U. S. political specialist: Saddam Hussein attacked the Kurds many times
In a special program broadcasted on VOA, the US Political Specialist, Mika Amitay, said the former Iraqi president, Saddam Hussein, and his regime not only sought to kill Kurds by means of the Anfal campaign, they also attacked people with chemical weapons.
He said Saddam Hussein’s regime attacked Kurds using chemical weapons over 200 times with a view to crushing the Kurdish uprising.
“People around the world are only aware of the attacks Saddam made on Halabja in which 5 000 people died, but actually many other attacks were made on Kurds,” he said.
The official start and finish dates of the Anfal campaign which Saddam Hussein's regime carried out against the large Kurdish population in northern Iraq are February 23 and September 6, 1988, but the campaign is often thought to have lasted from March 1987 until May 1989. The purpose of the campaign was ostensibly to reassert Iraqi control over the area; however, the real goal was to permanently eliminate the Kurdish problem.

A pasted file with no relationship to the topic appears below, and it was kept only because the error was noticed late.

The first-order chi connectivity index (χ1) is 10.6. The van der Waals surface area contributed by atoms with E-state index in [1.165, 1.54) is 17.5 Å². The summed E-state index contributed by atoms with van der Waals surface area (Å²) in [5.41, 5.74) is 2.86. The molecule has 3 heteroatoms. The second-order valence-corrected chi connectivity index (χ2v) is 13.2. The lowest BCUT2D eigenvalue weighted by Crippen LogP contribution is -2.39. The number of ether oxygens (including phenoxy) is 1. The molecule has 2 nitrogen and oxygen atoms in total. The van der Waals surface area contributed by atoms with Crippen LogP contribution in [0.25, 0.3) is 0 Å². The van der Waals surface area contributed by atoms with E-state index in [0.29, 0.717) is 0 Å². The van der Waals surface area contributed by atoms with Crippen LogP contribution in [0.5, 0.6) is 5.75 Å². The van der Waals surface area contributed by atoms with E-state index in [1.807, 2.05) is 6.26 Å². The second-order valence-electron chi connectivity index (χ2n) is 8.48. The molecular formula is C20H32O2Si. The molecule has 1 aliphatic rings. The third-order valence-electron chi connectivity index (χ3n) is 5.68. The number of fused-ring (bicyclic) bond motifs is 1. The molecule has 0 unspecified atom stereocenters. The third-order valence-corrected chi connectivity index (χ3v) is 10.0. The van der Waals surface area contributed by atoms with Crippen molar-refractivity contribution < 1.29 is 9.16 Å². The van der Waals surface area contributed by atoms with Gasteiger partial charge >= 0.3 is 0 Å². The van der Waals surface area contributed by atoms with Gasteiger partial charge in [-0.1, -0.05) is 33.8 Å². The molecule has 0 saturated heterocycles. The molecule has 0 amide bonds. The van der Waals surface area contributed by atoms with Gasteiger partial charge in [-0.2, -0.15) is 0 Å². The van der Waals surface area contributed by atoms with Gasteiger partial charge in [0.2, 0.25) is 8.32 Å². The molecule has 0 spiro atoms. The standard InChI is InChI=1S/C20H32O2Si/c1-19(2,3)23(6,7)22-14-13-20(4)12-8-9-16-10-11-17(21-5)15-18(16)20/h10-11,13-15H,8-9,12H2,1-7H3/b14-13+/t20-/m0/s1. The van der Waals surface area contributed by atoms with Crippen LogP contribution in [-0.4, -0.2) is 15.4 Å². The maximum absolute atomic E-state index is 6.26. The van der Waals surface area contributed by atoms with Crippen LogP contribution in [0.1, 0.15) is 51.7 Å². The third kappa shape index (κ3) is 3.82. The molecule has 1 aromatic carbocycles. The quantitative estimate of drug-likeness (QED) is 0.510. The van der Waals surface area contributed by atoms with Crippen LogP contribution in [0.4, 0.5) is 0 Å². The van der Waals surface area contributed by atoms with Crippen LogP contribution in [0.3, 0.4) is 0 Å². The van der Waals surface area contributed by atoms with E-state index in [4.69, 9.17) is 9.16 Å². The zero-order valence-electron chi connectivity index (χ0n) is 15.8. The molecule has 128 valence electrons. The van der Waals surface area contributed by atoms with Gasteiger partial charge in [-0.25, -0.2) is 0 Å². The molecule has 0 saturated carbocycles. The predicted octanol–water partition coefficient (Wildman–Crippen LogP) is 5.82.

As early as April 1987, the Iraqis used chemical weapons to remove Kurds from their villages in northern Iraq. It is estimated that chemical weapons were used on approximately 40 Kurdish villages, with the largest of these attacks occurring on March 16, 1988 against the Kurdish town of Halabja.
Beginning on the morning of March 16, 1988 and continuing through the night, the Iraqis rained down volley after volley of bombs on Halabja filled with a deadly mixture of mustard gas and nerve agents. The immediate effects of the chemicals included blindness, vomiting, blisters, convulsions and asphyxiation. Approximately 5 000 women, men and children died within days of the attacks. Long-term effects included permanent blindness, cancer and birth defects. An estimated 10 000 survivors now live with disfigurement and sicknesses caused by the chemical weapons.
Saddam Hussein's cousin, Ali Hassan al-Majid, was directly in charge of the chemical attacks against the Kurds, earning him the nickname "Chemical Ali."